Women at receiving end of #climate change | The Asian Age

Although women are admittedly bearing the brunt of climate change, India’s National Action Plan on Climate Change (NAPCC) has remained gender-blind and does not focus on gender issues.
Aditi Kapoor’s report Engendering the Climate for Change — Policies and Practices for Gender-Just Adaptation highlights that the four adaptation-focused missions remain largely techno-managerial in their orientation without focusing on how many women, than men, are engaged in growing vegetables, tea, coffee, paddy, livestock-rearing, fish processing and gathering medicinal herbs and fuel wood.


The report quotes from the findings of the latest Indian Network for Climate Change Assessment (INCCA), stating that the increasing number of hot days and the decreasing number of cold days (during the pre-monsoon season over a period 1970-2005) had resulted in a decline in the spring snow cover of the western Himalayas. This changing climate, Indian Agricultural Research Institute, confirmed was adversely affecting dairy milk production and also resulting in a decline in fish breeding.


India was presently losing 1.6 million tonnes of milk production to climatic stresses in different parts of the country.


Further, up to 77 per cent of the forest areas are expected to shift affecting both biodiversity and livelihoods based on these forests. This would affect forest vegetation on whose products tribal women were dependent. Presently, these women were using almost 300 forest species for medicinal purposes and a shift in forest vegetation will adversely affect their livelihoods and health.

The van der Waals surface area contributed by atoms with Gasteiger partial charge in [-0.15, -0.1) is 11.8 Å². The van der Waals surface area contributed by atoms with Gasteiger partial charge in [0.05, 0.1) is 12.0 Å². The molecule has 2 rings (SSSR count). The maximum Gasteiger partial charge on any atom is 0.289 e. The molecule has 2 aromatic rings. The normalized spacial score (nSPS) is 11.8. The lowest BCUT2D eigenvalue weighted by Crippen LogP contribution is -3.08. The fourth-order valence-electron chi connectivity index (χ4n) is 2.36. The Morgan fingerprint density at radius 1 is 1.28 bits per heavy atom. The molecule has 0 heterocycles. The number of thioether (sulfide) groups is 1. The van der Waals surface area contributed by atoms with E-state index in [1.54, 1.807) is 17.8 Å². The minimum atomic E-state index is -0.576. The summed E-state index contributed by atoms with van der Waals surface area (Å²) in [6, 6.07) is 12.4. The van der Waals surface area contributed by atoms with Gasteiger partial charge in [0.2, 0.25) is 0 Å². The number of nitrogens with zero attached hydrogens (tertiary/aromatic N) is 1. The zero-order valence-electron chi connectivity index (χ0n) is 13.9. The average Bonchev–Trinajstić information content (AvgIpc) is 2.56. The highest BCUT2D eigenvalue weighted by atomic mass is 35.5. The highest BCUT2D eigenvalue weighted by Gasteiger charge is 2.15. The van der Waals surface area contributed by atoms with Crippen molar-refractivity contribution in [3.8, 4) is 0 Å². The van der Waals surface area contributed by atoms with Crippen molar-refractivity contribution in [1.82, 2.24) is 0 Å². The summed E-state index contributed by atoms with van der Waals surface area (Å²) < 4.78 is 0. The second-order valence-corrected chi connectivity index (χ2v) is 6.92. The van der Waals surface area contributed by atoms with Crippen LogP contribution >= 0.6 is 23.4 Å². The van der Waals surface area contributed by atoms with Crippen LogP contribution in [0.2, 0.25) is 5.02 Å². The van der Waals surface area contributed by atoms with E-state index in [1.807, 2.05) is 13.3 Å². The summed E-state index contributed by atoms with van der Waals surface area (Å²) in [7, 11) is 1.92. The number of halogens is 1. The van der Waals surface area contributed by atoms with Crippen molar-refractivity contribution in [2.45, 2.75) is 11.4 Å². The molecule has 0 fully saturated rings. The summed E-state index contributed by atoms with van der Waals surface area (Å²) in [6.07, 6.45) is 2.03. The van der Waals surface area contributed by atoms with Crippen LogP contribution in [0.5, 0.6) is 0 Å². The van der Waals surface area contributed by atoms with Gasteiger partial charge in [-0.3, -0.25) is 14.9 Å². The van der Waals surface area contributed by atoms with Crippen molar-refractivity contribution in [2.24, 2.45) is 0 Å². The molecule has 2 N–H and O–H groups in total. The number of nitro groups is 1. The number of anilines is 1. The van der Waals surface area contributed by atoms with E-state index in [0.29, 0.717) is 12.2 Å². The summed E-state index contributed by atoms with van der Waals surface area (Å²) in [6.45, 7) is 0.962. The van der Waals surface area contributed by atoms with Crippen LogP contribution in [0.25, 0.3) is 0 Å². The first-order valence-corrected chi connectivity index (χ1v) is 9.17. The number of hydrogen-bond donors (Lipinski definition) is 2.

Working in the fields, women already have climate-related data but this data is not being analysed scientifically, Ms Kapoor maintained regretting that climate research interventions are male-biased.
She has quoted several examples to illustrate this point. High-yielding saline-resistant paddy varieties promoted by the government do not meet women requirements complained, Rita from village Chak-Pitambarpur, block Basanti, 24 South Parganas in West Bengal.


The reason for this Rita said was that “high yielding varieties were small in height and gave little residue whereas that was not the case with traditional paddy varieties whose longer stalks gave them extra bio-fuel.”


Women testimonies reveal that rising sea levels left them with less space on the beach for post-harvest activity including fish-processing. Fall in fish production was forcing them to search for other livelihood options.

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